4. Cook foods to proper temperatures
    1. Using a thermometer when cooking meats is key to ensuring food has reached the proper temperature and is safe to eat.
    2. Cook all meats to the USDA recommended internal temperatures:
      1. Poultry (whole, pieces & ground): 165 °F /74 °C
      2. Ground meats: 160 °F /71 °C
      3. Beef, pork, lamb, and veal (steaks, roasts & chops): 145 °F /63 °C
  5. Keep cold foods cold and refrigerate foods as soon as possible after cooking
    1. It is imperative that all foods that are meant to be cold stay cold to avoid bacterial growth. This can be done by leaving the foods in an ice filled cooler or putting food out in bowls of ice water to keep it cool while people fill their plates.
    2. If possible, keep canned beverages and food in separate coolers so there is less interference with proper cooling of food.
    3. Keep food and coolers out of the sun.
    4. Make sure ice in the cooler is replenished as needed to ensure food stays at a safe temperature.
  6. Report any known foodborne illness
    1. If you become ill, especially if you have bloody diarrhea, go to the doctor and get tested.
    2. If you test positive for a foodborne illness, report it.
      1. Many foodborne illnesses are never reported, making it hard to keep track of the issue.

By following these simple steps, you and your loved ones can significantly reduce the chances of contracting a foodborne illness at your next outdoor barbeque or family picnic. This will also reduce your chance for a hospital visit, something that many would prefer to avoid with COVID-19 cases increasing by the day.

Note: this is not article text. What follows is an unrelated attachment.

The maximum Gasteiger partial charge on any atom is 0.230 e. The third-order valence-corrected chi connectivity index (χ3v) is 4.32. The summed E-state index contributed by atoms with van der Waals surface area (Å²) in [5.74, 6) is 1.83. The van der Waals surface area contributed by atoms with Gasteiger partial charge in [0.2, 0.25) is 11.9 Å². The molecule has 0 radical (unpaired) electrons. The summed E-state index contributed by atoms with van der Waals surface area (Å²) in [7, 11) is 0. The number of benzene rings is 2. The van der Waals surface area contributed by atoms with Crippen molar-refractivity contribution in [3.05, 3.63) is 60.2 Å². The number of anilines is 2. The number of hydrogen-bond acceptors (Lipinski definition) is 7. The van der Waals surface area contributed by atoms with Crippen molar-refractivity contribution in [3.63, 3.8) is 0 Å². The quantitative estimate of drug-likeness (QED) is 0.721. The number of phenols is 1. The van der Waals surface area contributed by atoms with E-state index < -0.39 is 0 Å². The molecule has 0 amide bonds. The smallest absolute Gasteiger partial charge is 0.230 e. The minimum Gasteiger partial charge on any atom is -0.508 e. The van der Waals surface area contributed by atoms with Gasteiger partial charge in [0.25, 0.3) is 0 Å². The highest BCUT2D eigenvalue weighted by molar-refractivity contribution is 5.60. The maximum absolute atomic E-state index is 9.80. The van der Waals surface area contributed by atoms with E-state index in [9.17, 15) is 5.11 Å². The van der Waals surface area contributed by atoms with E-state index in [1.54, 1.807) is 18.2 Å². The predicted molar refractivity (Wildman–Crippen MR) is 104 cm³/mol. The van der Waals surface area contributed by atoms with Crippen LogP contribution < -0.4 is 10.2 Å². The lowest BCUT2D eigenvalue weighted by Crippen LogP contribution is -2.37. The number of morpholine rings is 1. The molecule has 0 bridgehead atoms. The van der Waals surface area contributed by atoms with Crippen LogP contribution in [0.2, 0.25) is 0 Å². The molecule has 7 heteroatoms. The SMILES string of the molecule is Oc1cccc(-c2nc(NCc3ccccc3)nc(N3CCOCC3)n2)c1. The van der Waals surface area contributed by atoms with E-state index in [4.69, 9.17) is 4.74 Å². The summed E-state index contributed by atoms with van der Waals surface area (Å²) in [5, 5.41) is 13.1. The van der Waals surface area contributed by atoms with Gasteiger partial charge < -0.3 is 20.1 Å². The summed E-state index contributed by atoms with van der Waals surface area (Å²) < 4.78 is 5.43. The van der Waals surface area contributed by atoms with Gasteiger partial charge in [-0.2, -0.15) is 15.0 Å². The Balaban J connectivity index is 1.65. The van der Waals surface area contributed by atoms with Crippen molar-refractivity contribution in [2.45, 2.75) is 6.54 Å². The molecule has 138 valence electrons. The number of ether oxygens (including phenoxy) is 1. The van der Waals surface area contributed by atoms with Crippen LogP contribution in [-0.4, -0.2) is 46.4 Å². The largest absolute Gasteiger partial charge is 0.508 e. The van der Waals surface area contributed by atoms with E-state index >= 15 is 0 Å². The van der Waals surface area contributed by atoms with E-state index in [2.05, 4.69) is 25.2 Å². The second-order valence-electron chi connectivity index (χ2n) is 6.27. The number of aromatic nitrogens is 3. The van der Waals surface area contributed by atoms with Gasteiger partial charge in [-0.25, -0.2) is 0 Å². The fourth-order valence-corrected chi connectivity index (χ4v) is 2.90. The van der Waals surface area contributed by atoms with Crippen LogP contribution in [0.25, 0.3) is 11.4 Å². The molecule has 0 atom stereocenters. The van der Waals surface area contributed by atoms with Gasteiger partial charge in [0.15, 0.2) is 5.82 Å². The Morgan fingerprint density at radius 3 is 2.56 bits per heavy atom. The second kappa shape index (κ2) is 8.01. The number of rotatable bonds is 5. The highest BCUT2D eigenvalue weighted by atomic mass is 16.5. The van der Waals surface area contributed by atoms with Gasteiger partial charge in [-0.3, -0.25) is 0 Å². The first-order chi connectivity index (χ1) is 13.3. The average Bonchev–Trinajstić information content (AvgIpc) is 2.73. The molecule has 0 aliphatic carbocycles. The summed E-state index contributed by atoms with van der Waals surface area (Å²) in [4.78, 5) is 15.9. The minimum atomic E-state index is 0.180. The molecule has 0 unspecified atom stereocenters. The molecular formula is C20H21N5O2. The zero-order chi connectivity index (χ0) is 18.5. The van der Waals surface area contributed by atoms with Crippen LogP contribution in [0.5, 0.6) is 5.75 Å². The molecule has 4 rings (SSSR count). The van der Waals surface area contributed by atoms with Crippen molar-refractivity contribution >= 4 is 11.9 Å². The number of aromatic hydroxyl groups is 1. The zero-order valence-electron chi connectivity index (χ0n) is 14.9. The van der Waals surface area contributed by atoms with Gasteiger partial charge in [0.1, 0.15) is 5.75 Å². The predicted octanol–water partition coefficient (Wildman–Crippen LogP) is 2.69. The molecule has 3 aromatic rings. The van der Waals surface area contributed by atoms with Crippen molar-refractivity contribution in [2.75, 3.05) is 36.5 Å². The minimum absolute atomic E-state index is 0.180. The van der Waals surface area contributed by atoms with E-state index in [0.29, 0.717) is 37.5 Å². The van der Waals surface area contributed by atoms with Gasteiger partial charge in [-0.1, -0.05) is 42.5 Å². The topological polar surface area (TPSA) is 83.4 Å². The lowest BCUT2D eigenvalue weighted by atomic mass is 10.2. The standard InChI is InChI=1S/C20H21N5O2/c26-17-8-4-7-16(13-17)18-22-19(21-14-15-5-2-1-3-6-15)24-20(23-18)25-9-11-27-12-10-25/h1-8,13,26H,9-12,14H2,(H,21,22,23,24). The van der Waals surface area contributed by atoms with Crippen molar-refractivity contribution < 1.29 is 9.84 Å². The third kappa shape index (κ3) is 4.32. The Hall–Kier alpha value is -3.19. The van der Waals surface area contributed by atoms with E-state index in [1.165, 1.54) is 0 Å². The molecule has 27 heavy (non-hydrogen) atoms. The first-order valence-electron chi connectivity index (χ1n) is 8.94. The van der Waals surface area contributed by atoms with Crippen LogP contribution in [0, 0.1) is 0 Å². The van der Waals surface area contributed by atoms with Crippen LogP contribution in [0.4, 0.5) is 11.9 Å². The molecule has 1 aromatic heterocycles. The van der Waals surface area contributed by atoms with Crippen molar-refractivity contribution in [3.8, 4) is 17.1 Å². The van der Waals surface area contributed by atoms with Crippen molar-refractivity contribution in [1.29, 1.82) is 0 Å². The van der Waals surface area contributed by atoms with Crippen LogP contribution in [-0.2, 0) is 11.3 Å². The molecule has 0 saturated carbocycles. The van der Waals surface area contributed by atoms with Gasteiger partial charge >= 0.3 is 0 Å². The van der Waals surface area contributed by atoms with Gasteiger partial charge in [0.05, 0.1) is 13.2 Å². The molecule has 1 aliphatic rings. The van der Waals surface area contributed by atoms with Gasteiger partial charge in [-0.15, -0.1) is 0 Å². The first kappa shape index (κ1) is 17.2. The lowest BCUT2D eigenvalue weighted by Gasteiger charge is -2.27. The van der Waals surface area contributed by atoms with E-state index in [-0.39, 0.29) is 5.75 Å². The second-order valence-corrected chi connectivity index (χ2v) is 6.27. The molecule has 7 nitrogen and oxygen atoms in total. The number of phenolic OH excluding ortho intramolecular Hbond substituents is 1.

Devon MendezDevon Mendez

CFAES Graduate Practicum Student

Department of Veterinary Preventive Medicine and College of Public Health





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bleaching food -  photo credit: Getty Image

By: Tracy Turner

I’m really worried about COVID-19 and want to keep my family safe, so lately, I’ve been rinsing my fresh fruits and vegetables with a mixture of bleach and water. That’s safe, right?

No, that is not safe. You should NEVER wash or rinse ANY food product with any form of bleach, disinfectant, or any other household cleaning chemicals.

In fact, the Centers for Disease Control and Prevention recently issued a notice to consumers alerting them to the dangers of rinsing, soaking, or washing any food products with bleach or disinfectant, after a significant number of consumers have been doing just that.

Calls to poison centers around the country regarding exposures to cleaners and disinfectants have increased sharply since the beginning of the COVID-19 pandemic, the CDC said. 

This comes as 42% of consumers who responded to a May 2020 poll conducted by OnePoll on behalf of HelloFresh, said that they worry about the cleanliness of the products they buy and the overall environment while grocery shopping, according to published reports. The survey of 2,000 Americans polled how consumer views on grocery shopping have changed in light of the coronavirus pandemic.

And in a May 2020 online survey of 502 U.S. adults conducted by the CDC, 39% of respondents reported they engaged in at least one of the following high-risk practices with the intent of preventing COVID-19 transmission:

  • Intentionally inhaling or ingesting cleaners and disinfectants
  • Drinking or gargling diluted bleach solutions, soapy water, and other cleaning and disinfectant solutions
  • Using bleach on food products such as fruits and vegetables
  • Applying household cleaning and disinfectant products to hands or skin